When his family saw how, as a baby, he showed an interest in the Bulgarian folk music that always seem to be played in their home, they taught him some basic steps.
He says his parents told him that before he could even walk properly he was holding the edge of the table and swinging to the rhythm of the music.
Unlike in Slovak folk dancing, which is often done in pairs, Bulgarian folk dance, which remains very popular in Bulgaria, usually involves dancing in a round or circle.
“If you were to stop a young person on a Bratislava street and play some Slovak music, I dare say that they would not know how to dance to it.
“But in Bulgaria, if a song is played in a street, young people gather and start dancing,” Karailiev explains, adding that he thinks that Bulgarians are prouder of this cultural heritage than Slovaks of theirs.
It was because of his love for Bulgarian folk dance that he helped establish the Bulgarian folk ensemble ‘Veselje’ in Bratislava at the Bulgarian Primary School and Secondary Grammar School of Hristo Botev in the capital, including teachers and other parents.
“There was an informal group of people meeting to dance Bulgarian dances and my reaction was: ‘Why I am not there?’,” he says, describing the beginnings of the group.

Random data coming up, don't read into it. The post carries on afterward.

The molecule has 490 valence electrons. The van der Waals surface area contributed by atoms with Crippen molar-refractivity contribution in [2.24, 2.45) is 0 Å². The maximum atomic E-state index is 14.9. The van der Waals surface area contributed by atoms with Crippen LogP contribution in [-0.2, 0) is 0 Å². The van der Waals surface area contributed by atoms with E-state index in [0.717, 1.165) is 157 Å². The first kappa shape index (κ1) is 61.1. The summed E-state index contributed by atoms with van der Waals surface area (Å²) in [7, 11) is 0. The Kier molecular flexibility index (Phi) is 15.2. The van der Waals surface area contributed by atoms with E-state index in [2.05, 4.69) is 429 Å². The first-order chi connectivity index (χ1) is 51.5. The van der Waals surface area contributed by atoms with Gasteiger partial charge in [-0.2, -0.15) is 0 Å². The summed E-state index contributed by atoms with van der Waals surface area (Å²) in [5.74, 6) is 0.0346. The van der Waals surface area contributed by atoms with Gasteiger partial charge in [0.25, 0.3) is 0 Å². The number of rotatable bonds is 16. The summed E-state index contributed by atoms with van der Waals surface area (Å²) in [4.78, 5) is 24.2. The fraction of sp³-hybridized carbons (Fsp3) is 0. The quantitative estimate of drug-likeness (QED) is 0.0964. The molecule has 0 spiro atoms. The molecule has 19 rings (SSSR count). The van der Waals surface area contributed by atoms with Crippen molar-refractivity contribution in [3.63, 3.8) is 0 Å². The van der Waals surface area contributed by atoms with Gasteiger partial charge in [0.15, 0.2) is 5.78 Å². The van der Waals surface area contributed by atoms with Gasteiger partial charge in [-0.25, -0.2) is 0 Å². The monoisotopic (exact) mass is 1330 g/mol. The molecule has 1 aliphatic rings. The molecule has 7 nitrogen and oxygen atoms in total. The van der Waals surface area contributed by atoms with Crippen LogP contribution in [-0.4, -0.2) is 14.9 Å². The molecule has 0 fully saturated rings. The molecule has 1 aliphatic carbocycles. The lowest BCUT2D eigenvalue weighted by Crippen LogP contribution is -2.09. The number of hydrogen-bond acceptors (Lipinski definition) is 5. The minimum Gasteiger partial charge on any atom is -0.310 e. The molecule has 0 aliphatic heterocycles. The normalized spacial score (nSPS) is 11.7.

It was founded in 2012 and since then they have performed in neighbouring countries, as well as once at a mixed Slovak-Bulgarian wedding near Žilina.
The Covid-19 pandemic has sadly put their activities on hold, he says.
The pandemic also brought a halt to the regular journeys Karailiev used to make to his ancestral homeland, although he hopes to start travelling back there as soon as he can.
Despite their attachment to Bulgaria, he says though that neither he, his mother, nor his grandparents, ever thought about moving there to live.
“We made Slovakia our homeland,“ he said.
But while Slovakia is home, Karailiev and his Slovak wife Silvia made sure their daughter Karolína was brought up aware of her father’s roots.
Like his grandparents, Karailiev grows vegetables, but not to sell at market, instead to use in the Bulgarian dishes – as well as the Slovak and international food - they cook at home.
He explains that while Slovaks put lots of milk and cream into their food, Bulgarians prefer sauces. They also, he says, use more vegetables, red meat, and gravy, in their traditional meals.
While the family speaks mainly Slovak at home, Karolína has been enrolled in the same Bulgarian school Karailiev attended so she can learn Bulgarian.
“I felt sad that Karolína has Bulgarian roots but would not speak Bulgarian as my mother and I are the only Bulgarians in her life,” he explains.
“She probably feels more Slovak, but when she finished secondary school she decided to study Bulgarian at university in Bratislava. She will finish her studies this academic year,” he added. “So, there’s definitely some pride in her Bulgarian roots.”
This article is part of the Our Minorities project, carried out with the financial support of the Fund for the Support of the Culture of National Minorities.